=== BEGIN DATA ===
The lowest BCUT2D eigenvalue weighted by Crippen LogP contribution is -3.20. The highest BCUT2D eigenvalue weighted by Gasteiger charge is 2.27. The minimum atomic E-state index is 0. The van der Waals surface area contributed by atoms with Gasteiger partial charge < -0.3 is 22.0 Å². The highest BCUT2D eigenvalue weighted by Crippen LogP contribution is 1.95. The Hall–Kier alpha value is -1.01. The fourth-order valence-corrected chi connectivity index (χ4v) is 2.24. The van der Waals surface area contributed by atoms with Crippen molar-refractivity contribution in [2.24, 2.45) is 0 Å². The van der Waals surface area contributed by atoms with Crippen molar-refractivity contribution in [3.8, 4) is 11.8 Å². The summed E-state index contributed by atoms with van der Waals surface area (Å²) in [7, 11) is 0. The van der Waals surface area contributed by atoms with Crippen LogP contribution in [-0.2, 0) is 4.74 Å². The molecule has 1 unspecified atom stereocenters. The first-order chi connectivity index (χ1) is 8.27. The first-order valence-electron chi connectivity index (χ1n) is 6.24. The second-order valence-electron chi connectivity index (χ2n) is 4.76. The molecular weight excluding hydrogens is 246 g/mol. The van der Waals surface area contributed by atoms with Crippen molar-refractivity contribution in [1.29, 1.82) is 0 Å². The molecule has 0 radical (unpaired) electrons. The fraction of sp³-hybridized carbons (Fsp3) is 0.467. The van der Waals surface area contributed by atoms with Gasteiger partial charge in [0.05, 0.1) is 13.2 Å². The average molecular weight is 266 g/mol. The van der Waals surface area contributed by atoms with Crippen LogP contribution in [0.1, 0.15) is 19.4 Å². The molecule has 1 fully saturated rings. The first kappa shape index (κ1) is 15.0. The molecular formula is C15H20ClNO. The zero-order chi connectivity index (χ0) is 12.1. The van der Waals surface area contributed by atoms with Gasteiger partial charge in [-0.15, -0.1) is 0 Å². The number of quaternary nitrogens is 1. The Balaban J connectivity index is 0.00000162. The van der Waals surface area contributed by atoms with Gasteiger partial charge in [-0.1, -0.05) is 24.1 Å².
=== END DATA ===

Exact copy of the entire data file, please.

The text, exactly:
The lowest BCUT2D eigenvalue weighted by Crippen LogP contribution is -3.20. The highest BCUT2D eigenvalue weighted by Gasteiger charge is 2.27. The minimum atomic E-state index is 0. The van der Waals surface area contributed by atoms with Gasteiger partial charge < -0.3 is 22.0 Å². The highest BCUT2D eigenvalue weighted by Crippen LogP contribution is 1.95. The Hall–Kier alpha value is -1.01. The fourth-order valence-corrected chi connectivity index (χ4v) is 2.24. The van der Waals surface area contributed by atoms with Crippen molar-refractivity contribution in [2.24, 2.45) is 0 Å². The van der Waals surface area contributed by atoms with Crippen molar-refractivity contribution in [3.8, 4) is 11.8 Å². The summed E-state index contributed by atoms with van der Waals surface area (Å²) in [7, 11) is 0. The van der Waals surface area contributed by atoms with Crippen LogP contribution in [-0.2, 0) is 4.74 Å². The molecule has 1 unspecified atom stereocenters. The first-order chi connectivity index (χ1) is 8.27. The first-order valence-electron chi connectivity index (χ1n) is 6.24. The second-order valence-electron chi connectivity index (χ2n) is 4.76. The molecular weight excluding hydrogens is 246 g/mol. The van der Waals surface area contributed by atoms with Crippen molar-refractivity contribution in [1.29, 1.82) is 0 Å². The molecule has 0 radical (unpaired) electrons. The fraction of sp³-hybridized carbons (Fsp3) is 0.467. The van der Waals surface area contributed by atoms with Gasteiger partial charge in [0.05, 0.1) is 13.2 Å². The average molecular weight is 266 g/mol. The van der Waals surface area contributed by atoms with Crippen LogP contribution in [0.1, 0.15) is 19.4 Å². The molecule has 1 fully saturated rings. The first kappa shape index (κ1) is 15.0. The molecular formula is C15H20ClNO. The zero-order chi connectivity index (χ0) is 12.1. The van der Waals surface area contributed by atoms with Gasteiger partial charge in [-0.15, -0.1) is 0 Å². The number of quaternary nitrogens is 1. The Balaban J connectivity index is 0.00000162. The van der Waals surface area contributed by atoms with Gasteiger partial charge in [-0.1, -0.05) is 24.1 Å².